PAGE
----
Synthetic down has traditionally been regarded as a cheaper, less effective alternative to the real thing, but thanks to advances in technology, synthetics have come into their own, rivaling goose down in many areas and even surpassing it in durability and water resistance. Technologies like Polartec’s Alpha fiber, developed for military use, or Columbia’s proprietary TurboDown, a mix of synthetic materials and goose down, are finding their way into a wider range of products. The result of all this innovation is that consumers in 2018 have access to synthetic jackets that are warmer, better ventilated, lighter and more durable than ever. The fake stuff is here to stay, and that’s a good thing.

What to Know Before You Buy a Synthetic Down Jacket

Down vs. Synthetic

A great insulating piece, be it a jacket or a sleeping bag, is warm, lightweight and packable. Both down and synthetic-filled products offer these qualities, but each has its pros and cons.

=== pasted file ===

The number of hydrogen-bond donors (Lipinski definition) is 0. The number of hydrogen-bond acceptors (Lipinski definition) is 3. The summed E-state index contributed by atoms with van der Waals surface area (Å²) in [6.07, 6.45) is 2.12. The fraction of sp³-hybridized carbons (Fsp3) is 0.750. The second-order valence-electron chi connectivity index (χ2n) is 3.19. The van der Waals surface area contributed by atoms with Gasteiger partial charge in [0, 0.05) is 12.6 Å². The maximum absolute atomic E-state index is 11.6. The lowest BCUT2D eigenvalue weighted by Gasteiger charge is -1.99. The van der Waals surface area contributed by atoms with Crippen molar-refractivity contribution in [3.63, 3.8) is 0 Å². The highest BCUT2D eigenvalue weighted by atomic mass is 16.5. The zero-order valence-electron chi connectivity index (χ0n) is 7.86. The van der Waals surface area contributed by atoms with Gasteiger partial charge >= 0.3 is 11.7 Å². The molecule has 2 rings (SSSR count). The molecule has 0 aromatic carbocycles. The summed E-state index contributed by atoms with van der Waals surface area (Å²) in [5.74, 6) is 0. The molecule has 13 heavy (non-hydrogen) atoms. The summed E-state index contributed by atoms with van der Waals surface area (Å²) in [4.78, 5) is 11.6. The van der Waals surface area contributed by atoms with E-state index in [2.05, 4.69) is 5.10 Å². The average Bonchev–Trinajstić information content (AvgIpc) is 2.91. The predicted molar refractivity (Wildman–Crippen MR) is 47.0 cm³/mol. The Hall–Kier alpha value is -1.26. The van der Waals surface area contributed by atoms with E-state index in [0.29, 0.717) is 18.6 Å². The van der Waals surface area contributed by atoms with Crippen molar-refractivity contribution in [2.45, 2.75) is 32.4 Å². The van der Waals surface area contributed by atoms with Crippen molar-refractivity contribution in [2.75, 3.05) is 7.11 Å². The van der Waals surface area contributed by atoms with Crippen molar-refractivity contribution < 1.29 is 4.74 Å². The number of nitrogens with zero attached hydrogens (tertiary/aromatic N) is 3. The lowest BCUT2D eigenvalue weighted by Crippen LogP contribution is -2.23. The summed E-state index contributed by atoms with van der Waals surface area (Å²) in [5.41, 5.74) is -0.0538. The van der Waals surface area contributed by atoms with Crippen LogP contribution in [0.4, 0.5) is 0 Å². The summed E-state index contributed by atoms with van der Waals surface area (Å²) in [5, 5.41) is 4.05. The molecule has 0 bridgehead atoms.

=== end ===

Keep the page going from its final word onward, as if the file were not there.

Down is found in layers underneath the rougher exterior feathers of ducks and geese — it’s what keeps them warm while floating around all winter, so, naturally, it will keep us warm too. Despite that, moisture is the undoing of down, causing it to clump up and lose its heat-retaining qualities. It also should be noted that while large-scale efforts have been made by big brands such as Patagonia and The North Face, not all down is ethically sourced, and animal cruelty does happen.

Synthetic insulation is man’s attempt to copy down with polyester fibers arranged in different sizes that cluster and trap heat much like real feathers. The artificial version gets the job done and maintains packability and a low weight — plus it’s hypoallergenic. The polyester fibers that make up synthetic products have a higher weight-to-warmth ratio, so they tend to be a bit bulkier. Synthetic does have the benefit of being much more water resistant though; it doesn’t clump when wet like down and it dries much quicker.